Body of journalist Alec Collett found in Lebanon
The body of British journalist Alec Collett who was executed by Palestinian militants has been found this week in Lebanon after a 24-year hunt.
The search for the 64-year-old’s remains, organised by the British embassy in Lebanon, began last week in the eastern region of Bekaa after the excavation team received a tip-off.
Both the British Foreign Office and the UN Relief and Works Agency for Palestine Refugees (UNRWA) confirmed the DNA results Monday.
Collett, who was on an United Nations assignment covering refugee camps in Lebanon, was kidnapped at gun-point by a Palestinian terrorist group known as Abu Nidal during the height of Lebanon’s civil war in 1985.
The team of Metropolitan counterterrorism police and two forensic archaeologists found the bones at a site formerly used as a military base by the group near the border with Syria.
The UN gave their condolences in a statement released by Secretary-General Ban-Ki Moon’s spokeswoman. "He is grateful for the work done by the Department of Safety and Security in helping to determine what happened to Mr Collett.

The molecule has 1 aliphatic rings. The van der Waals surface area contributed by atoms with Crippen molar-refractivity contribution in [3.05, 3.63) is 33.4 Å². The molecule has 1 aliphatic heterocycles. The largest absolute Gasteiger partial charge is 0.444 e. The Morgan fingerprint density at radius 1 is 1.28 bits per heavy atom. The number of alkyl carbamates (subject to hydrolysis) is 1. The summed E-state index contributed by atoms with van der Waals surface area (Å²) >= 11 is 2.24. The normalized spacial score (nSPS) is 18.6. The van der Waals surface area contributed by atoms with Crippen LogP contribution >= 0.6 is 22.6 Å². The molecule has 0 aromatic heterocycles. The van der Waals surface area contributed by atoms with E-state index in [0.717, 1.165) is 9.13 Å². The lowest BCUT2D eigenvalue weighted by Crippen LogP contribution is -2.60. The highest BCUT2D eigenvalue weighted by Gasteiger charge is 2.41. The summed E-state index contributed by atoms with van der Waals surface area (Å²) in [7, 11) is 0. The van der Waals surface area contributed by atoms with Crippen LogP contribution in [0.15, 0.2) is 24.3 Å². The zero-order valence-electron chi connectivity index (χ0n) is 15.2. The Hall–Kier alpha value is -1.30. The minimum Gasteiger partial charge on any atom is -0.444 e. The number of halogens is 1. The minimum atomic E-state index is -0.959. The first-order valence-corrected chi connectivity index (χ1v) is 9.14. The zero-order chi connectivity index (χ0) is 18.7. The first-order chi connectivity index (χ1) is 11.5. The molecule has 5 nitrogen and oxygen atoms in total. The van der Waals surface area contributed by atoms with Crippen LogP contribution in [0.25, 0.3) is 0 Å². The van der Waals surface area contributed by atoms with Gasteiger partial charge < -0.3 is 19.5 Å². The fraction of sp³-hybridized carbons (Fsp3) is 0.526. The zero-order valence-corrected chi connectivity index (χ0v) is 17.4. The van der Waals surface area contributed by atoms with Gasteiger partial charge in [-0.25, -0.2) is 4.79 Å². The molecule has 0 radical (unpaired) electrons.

“Although he is saddened by Alec Collett's death, he hopes that the actions taken to find his remains can provide a measure of comfort to his loved ones," the statement said.
Private arrangements are being made to fly the body back to his family, according to Britain’s Foreign Office, who said they were “pleased to have closure after so long.”
Abu Nidal's leader, Sabri al-Banna, had reportedly thought that hostage Collett could be swapped for three members jailed in Britain after the attempted assassination in 1982 of Shlomo Argov, the Israeli ambassador to London.
One year after he went missing and with no exchange made, the captors killed Collett and released a grainy video showing a hooded figure that appeared to have been hanged, though no positive identification could be made.
Collett was one of at least 88 foreigners to be kidnapped in Lebanon between 1984 and 1991. Fourteen of which were British nationals, including television reporter John McCarthy.
Until this week, the United Nations had tried four times in vain to find the body of the missing Briton.
They expressed relief the body had finally been unearthed this week and that their searches had paid off. "The secretary-general appreciates the role played by the relevant authorities in the United Kingdom and in Lebanon to resolve this matter after so many years.”